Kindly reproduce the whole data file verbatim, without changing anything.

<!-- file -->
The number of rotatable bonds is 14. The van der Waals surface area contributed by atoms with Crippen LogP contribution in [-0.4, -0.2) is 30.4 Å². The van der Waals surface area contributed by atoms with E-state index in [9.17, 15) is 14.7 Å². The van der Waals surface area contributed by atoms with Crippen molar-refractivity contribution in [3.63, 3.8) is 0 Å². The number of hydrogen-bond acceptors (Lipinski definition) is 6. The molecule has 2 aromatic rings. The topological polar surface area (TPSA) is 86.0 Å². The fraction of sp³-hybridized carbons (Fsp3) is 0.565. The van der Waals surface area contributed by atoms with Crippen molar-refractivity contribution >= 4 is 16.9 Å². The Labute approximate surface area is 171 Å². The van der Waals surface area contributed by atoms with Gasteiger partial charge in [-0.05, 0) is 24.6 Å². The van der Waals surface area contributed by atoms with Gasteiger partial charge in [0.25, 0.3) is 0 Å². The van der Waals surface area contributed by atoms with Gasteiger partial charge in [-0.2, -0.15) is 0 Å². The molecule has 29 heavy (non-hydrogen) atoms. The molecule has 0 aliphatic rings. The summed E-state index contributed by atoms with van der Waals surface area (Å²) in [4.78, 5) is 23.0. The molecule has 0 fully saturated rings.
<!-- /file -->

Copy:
The number of rotatable bonds is 14. The van der Waals surface area contributed by atoms with Crippen LogP contribution in [-0.4, -0.2) is 30.4 Å². The van der Waals surface area contributed by atoms with E-state index in [9.17, 15) is 14.7 Å². The van der Waals surface area contributed by atoms with Crippen molar-refractivity contribution in [3.63, 3.8) is 0 Å². The number of hydrogen-bond acceptors (Lipinski definition) is 6. The molecule has 2 aromatic rings. The topological polar surface area (TPSA) is 86.0 Å². The fraction of sp³-hybridized carbons (Fsp3) is 0.565. The van der Waals surface area contributed by atoms with Crippen molar-refractivity contribution >= 4 is 16.9 Å². The Labute approximate surface area is 171 Å². The van der Waals surface area contributed by atoms with Gasteiger partial charge in [-0.05, 0) is 24.6 Å². The van der Waals surface area contributed by atoms with Gasteiger partial charge in [0.25, 0.3) is 0 Å². The van der Waals surface area contributed by atoms with Gasteiger partial charge in [-0.2, -0.15) is 0 Å². The molecule has 29 heavy (non-hydrogen) atoms. The molecule has 0 aliphatic rings. The summed E-state index contributed by atoms with van der Waals surface area (Å²) in [4.78, 5) is 23.0. The molecule has 0 fully saturated rings.